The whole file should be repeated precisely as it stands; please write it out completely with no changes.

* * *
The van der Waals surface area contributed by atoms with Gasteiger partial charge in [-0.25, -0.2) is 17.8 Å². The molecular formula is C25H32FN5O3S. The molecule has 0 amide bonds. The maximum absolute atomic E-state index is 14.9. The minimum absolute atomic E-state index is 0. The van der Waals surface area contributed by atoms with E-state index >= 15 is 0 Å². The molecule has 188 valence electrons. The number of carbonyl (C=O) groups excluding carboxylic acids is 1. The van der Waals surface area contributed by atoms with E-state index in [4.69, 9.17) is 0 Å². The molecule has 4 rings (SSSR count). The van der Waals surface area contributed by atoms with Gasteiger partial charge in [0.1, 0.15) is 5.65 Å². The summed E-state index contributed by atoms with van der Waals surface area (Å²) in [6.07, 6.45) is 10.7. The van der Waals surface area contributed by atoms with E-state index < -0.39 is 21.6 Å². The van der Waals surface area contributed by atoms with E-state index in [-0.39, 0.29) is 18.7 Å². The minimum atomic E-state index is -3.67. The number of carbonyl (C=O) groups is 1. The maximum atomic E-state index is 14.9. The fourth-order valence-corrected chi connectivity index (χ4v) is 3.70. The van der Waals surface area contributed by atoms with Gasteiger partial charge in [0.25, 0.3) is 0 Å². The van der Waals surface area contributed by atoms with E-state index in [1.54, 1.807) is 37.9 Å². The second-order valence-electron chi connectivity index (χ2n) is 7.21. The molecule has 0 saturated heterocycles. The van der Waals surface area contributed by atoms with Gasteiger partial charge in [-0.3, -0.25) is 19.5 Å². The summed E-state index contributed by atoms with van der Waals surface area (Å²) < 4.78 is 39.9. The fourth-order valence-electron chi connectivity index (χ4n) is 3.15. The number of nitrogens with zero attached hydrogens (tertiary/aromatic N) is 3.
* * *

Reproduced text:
The van der Waals surface area contributed by atoms with Gasteiger partial charge in [-0.25, -0.2) is 17.8 Å². The molecular formula is C25H32FN5O3S. The molecule has 0 amide bonds. The maximum absolute atomic E-state index is 14.9. The minimum absolute atomic E-state index is 0. The van der Waals surface area contributed by atoms with E-state index >= 15 is 0 Å². The molecule has 188 valence electrons. The number of carbonyl (C=O) groups excluding carboxylic acids is 1. The van der Waals surface area contributed by atoms with E-state index in [4.69, 9.17) is 0 Å². The molecule has 4 rings (SSSR count). The van der Waals surface area contributed by atoms with Gasteiger partial charge in [0.1, 0.15) is 5.65 Å². The summed E-state index contributed by atoms with van der Waals surface area (Å²) in [6.07, 6.45) is 10.7. The van der Waals surface area contributed by atoms with E-state index < -0.39 is 21.6 Å². The van der Waals surface area contributed by atoms with E-state index in [-0.39, 0.29) is 18.7 Å². The minimum atomic E-state index is -3.67. The number of carbonyl (C=O) groups is 1. The maximum atomic E-state index is 14.9. The fourth-order valence-corrected chi connectivity index (χ4v) is 3.70. The van der Waals surface area contributed by atoms with Gasteiger partial charge in [0.25, 0.3) is 0 Å². The van der Waals surface area contributed by atoms with E-state index in [1.54, 1.807) is 37.9 Å². The second-order valence-electron chi connectivity index (χ2n) is 7.21. The molecule has 0 saturated heterocycles. The van der Waals surface area contributed by atoms with Gasteiger partial charge in [-0.3, -0.25) is 19.5 Å². The summed E-state index contributed by atoms with van der Waals surface area (Å²) < 4.78 is 39.9. The fourth-order valence-electron chi connectivity index (χ4n) is 3.15. The number of nitrogens with zero attached hydrogens (tertiary/aromatic N) is 3.